Nevertheless, it is also the law that where the allegations of the complaint are not denied, they stand admitted. (Section 40(2) of the Civil Practice Act, Ill. Rev. Stat. 1975, ch. 110, par. 40(2); Roth v. Roth (1970), 45 Ill.2d 19, 256 N.E.2d 838; Breuer v. Breuer (1972), 4 Ill. App.3d 179, 280 N.E.2d 518.) As the court in Roth explained at 45 Ill.2d 19, 23, 256 N.E.2d 838, 840:
"A purpose of pleading is to develop the issues to be determined. A failure to respond to an adversary pleading may constitute an admission of all the facts well pleaded by the adversary and admissions thus drawn from a failure to plead may be considered as evidence."
• 5, 6 Our conclusion, that the defendant by his failure to deny the allegation that there was no provocation admitted there was none, is reinforced by the fact that section 8a of the Divorce Act (Ill. Rev. Stat. 1975, ch. 40, par. 9a), provides that the fault or conduct of the plaintiff is not a bar to the action nor a proper basis for the refusal of a divorce unless raised by the pleadings. We are aware that the courts> in Stanard v. Stanard (1969), 108 Ill. App.2d 240, 247 N.E.2d 438; Rosenbaum v. Rosenbaum (1976), 38 Ill. App.3d 1, 349 N.E.2d 73; but see Del Rosario v. Del Rosario (1970), 133 Ill. App.2d 8, 270 N.E.2d 160, also a first division case, held that that statute did not alter the requirement that the complaining party must prove that there was no provocation. But in neither Stanard and Rosenbaum was the court confronted with a situation where the defending party had failed to deny the complaining party's allegations that there was no provocation. We agree with the courts> in Stanard and Rosenbaum that section 8a of the Divorce Act does not make provocation an affirmative defense. Indeed, it does not purport to do so. But we do hold that where the complaining party has alleged that there was no provocation, the defending party must specifically deny the allegations. Otherwise the allegation stands admitted, and since there has been no issue formed as to provocation (Roth) and the issue has not been raised by the pleadings as required by the statute, the defending party cannot rely on any failure of the complaining party to produce evidence at the trial proving there was no provocation. Any other result would require the complaining party to waste the court's time answering non-issues, a particularly unprofitable task where it is a negative that must be proved. We do not hold, however, that the defendant must admit the allegation of mental cruelty if he or she wishes to deny that they were provoked.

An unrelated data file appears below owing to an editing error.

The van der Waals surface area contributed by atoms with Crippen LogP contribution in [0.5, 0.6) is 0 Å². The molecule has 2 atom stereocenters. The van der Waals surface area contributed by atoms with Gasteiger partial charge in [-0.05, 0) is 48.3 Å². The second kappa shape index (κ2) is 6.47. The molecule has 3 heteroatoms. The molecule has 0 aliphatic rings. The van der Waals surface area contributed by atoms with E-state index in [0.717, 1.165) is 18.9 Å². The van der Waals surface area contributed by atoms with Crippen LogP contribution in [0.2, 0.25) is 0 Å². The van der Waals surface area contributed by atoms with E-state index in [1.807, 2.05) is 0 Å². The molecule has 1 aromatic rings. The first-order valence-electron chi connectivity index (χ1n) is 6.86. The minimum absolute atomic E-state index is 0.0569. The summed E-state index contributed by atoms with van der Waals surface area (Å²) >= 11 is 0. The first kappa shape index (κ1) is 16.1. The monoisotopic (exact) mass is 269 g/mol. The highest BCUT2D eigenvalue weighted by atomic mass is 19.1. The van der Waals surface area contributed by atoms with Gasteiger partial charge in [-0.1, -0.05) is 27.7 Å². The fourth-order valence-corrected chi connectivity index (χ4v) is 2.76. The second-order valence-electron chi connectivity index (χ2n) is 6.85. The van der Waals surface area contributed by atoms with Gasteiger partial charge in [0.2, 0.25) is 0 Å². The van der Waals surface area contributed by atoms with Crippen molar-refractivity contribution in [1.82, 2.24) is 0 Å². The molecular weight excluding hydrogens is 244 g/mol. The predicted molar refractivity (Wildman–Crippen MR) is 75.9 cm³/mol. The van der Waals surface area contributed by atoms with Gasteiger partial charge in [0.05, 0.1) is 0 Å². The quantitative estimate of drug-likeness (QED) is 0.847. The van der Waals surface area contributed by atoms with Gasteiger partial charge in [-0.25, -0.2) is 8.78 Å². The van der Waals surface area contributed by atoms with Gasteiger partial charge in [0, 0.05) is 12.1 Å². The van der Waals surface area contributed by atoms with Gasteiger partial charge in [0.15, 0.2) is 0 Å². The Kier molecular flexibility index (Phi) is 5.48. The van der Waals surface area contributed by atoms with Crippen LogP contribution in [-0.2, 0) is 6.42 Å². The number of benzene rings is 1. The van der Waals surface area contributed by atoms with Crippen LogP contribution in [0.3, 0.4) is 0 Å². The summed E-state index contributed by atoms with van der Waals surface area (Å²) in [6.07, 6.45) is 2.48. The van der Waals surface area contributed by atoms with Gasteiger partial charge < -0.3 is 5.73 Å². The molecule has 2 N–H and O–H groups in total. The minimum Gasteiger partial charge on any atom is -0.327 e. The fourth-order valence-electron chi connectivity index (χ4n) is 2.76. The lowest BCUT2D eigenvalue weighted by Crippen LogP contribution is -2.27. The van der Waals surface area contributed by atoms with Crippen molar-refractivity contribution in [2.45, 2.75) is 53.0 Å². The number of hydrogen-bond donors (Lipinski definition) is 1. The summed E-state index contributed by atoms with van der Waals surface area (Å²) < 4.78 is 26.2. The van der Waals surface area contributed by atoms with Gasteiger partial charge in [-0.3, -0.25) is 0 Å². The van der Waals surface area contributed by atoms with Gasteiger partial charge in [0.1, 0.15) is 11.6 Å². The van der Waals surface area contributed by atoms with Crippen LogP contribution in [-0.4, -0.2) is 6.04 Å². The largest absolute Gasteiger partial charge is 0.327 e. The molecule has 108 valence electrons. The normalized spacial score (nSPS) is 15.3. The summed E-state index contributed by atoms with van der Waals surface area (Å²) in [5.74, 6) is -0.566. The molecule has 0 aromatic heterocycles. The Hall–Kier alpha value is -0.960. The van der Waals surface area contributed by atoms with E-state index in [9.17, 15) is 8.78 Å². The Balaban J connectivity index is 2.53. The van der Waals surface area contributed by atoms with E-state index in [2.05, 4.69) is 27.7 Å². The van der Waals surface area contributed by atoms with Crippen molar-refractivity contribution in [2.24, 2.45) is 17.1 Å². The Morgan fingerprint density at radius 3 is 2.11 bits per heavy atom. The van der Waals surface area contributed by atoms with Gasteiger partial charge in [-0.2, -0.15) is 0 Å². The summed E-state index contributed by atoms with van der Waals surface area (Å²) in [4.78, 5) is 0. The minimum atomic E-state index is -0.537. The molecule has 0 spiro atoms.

• 7 Nor do we hold that the court must necessarily accept all of the defending party's admissions if it does not choose to do so. Section 8 of the Divorce Act (Ill. Rev. Stat. 1975, ch. 40, par. 9), provides that if the defendant is defaulted, the court shall not grant a divorce unless it is satisfied that the cause of divorce has been fully proven. The admissions arising from failure to deny the allegation may, of course, be considered as evidence (Roth v. Roth (1970), 45 Ill.2d 19, 256 N.E.2d 838), but the trial court may, and under certain circumstances should, demand additional evidence to satisfy itself that the allegations are well founded.
• 8-14 Even if the plaintiff in this case had been required to introduce evidence of lack of provocation, her statement that she had tried hard to be a good wife was sufficient, even without considering the defendant's admission, since the defendant failed to introduce any evidence showing there was provocation. While the burden of proving lack of provocation remains at all times with the complaining party, the burden of going forward shifts to the defending party once there has been a denial, explicit or implicit, as here, that the actions were provoked. This is true even if the defending party has denied in the answer that the actions were not provoked. As stated in Shumak v. Shumak (1975), 30 Ill. App.3d 188, 190-91, 332 N.E.2d 177, 179-80: